Thomas Oppermann, the Social Democrats’ leader in Parliament, noted that the government had been compelled to move swiftly because France had asked for help. “We can act quickly when that is needed,” yet with sufficient debate to enable a responsible decision, he said.

The opposition attacked the government for its rapid response, however, and it charged that Berlin was relying solely on what it described as an ill-considered military action to combat the Islamic State, also known as ISISor ISIL.

“War is terror that breeds more terror,” Sahra Wagenknecht, co-leader of the Left party, told Parliament.

Part of the reason the government moved so quickly was that both major parties in the coalition will have annual congresses starting in a week, and that they apparently wanted the military deployment question settled beforehand.

Lawmakers from both parties cited the deployment in Afghanistan after the Sept. 11, 2001, attacks as a precedent; the opposition called that comparison unfortunate, noting the continuing turmoil and insecurity in Afghanistan 14 years later.

The government also moved quickly to capitalize on public outrage over theattacks in Paris, said Henning Riecke, trans-Atlantic director at the German Council on Foreign Relations.

The parliamentary vote came as a new national opinion poll indicated solid support for military action.

The poll showed that 59 percent of respondents supported the plan for limited deployment that the government had proposed and that 34 percent would back airstrikes in Syria; 22 percent would even be prepared to deploy ground troops.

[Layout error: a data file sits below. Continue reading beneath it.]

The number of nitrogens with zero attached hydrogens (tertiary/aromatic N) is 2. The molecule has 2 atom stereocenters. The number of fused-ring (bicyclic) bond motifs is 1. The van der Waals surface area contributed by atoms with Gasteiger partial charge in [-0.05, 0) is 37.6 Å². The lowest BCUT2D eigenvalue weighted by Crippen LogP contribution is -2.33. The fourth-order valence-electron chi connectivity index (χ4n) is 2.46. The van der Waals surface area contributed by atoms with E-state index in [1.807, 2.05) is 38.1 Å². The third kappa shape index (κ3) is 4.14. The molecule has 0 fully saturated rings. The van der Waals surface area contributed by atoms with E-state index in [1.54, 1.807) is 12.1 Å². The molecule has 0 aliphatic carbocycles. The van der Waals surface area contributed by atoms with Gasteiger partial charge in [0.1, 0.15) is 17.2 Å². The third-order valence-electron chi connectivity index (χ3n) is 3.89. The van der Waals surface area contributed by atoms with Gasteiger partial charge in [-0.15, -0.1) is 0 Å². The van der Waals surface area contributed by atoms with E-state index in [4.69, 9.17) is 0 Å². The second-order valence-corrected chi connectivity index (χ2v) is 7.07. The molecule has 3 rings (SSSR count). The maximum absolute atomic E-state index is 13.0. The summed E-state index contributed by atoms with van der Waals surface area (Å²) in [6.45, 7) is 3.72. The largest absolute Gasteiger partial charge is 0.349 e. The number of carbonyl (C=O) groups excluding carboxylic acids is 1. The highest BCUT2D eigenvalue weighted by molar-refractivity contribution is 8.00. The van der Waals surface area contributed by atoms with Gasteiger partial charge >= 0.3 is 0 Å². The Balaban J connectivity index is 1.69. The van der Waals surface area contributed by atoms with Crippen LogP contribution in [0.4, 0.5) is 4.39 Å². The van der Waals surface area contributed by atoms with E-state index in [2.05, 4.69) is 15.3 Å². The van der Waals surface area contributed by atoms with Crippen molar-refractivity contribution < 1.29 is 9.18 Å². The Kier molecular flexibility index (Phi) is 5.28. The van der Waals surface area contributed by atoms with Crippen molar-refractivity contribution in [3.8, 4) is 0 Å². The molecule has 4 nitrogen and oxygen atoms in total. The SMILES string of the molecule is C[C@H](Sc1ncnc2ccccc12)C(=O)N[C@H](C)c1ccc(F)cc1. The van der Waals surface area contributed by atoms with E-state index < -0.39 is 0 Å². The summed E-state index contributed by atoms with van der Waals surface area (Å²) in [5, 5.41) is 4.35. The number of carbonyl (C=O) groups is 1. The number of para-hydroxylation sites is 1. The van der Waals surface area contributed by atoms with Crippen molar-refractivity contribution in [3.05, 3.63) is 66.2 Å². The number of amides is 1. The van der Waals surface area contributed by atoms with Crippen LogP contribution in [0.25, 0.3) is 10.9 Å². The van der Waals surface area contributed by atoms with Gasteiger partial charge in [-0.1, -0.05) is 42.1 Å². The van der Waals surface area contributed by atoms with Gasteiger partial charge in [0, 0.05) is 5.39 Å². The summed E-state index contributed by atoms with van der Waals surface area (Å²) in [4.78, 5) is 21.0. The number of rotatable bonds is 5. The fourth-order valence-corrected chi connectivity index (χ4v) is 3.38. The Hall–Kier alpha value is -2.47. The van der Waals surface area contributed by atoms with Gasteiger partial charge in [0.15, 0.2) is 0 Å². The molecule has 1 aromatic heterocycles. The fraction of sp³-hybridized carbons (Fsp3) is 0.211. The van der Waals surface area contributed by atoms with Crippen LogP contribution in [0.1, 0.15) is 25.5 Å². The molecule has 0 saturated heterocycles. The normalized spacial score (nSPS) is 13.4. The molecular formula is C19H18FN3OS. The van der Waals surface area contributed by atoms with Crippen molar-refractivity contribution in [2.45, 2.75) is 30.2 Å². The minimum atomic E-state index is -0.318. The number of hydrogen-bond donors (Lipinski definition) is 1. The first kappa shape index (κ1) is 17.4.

The poll for the public service broadcaster ARD and the daily Die Welt was conducted from Nov. 30 to Dec. 1, with 1,003 respondents and a margin of sampling error of plus or minus three percentage points, according to the pollster Infratest Dimap.

The same poll also showed that Ms. Merkel, whose personal popularity ratings slipped recently during the refugee crisis, had recovered five percentage points in the past month, putting her at 54 percent.

While the German commitment is relatively modest, it is also part of a broader move to increase Germany’s participation in world affairs outside Europe:

In the past two years, Defense Minister Ursula von der Leyen, a Christian Democrat, and Foreign Minister Frank-Walter Steinmeier, a Social Democrat, have been among the strongest advocates of more robust German leadership in global affairs, including military action if necessary